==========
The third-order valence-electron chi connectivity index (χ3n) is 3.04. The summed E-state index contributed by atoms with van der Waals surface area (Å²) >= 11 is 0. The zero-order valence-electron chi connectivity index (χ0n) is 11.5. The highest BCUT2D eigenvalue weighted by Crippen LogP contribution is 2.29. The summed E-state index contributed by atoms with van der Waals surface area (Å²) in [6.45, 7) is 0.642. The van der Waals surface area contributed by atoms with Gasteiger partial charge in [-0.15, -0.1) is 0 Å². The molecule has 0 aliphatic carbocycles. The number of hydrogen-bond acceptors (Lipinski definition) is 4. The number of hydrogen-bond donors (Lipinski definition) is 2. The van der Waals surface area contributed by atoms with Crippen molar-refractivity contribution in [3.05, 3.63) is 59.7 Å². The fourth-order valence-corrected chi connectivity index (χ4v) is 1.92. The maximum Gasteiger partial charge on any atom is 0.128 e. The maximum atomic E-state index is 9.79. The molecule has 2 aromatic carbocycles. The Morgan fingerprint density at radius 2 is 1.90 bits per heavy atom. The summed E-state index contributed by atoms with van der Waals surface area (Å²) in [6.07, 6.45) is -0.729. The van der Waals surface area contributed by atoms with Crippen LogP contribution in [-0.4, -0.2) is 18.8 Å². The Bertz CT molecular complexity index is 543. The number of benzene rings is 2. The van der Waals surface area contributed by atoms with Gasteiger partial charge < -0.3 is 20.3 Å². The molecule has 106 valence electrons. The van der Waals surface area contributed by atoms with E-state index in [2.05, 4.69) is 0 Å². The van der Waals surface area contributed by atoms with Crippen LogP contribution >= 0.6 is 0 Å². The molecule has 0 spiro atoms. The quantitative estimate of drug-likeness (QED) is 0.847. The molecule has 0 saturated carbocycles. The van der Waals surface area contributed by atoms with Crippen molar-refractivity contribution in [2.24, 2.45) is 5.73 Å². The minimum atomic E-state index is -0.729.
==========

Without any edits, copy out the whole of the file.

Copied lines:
The third-order valence-electron chi connectivity index (χ3n) is 3.04. The summed E-state index contributed by atoms with van der Waals surface area (Å²) >= 11 is 0. The zero-order valence-electron chi connectivity index (χ0n) is 11.5. The highest BCUT2D eigenvalue weighted by Crippen LogP contribution is 2.29. The summed E-state index contributed by atoms with van der Waals surface area (Å²) in [6.45, 7) is 0.642. The van der Waals surface area contributed by atoms with Gasteiger partial charge in [-0.15, -0.1) is 0 Å². The molecule has 0 aliphatic carbocycles. The number of hydrogen-bond acceptors (Lipinski definition) is 4. The number of hydrogen-bond donors (Lipinski definition) is 2. The van der Waals surface area contributed by atoms with Crippen molar-refractivity contribution in [3.05, 3.63) is 59.7 Å². The fourth-order valence-corrected chi connectivity index (χ4v) is 1.92. The maximum Gasteiger partial charge on any atom is 0.128 e. The maximum atomic E-state index is 9.79. The molecule has 2 aromatic carbocycles. The Morgan fingerprint density at radius 2 is 1.90 bits per heavy atom. The summed E-state index contributed by atoms with van der Waals surface area (Å²) in [6.07, 6.45) is -0.729. The van der Waals surface area contributed by atoms with Crippen LogP contribution in [-0.4, -0.2) is 18.8 Å². The Bertz CT molecular complexity index is 543. The number of benzene rings is 2. The van der Waals surface area contributed by atoms with Gasteiger partial charge < -0.3 is 20.3 Å². The molecule has 106 valence electrons. The van der Waals surface area contributed by atoms with E-state index in [2.05, 4.69) is 0 Å². The van der Waals surface area contributed by atoms with Crippen LogP contribution >= 0.6 is 0 Å². The molecule has 0 spiro atoms. The quantitative estimate of drug-likeness (QED) is 0.847. The molecule has 0 saturated carbocycles. The van der Waals surface area contributed by atoms with Crippen molar-refractivity contribution in [2.24, 2.45) is 5.73 Å². The minimum atomic E-state index is -0.729.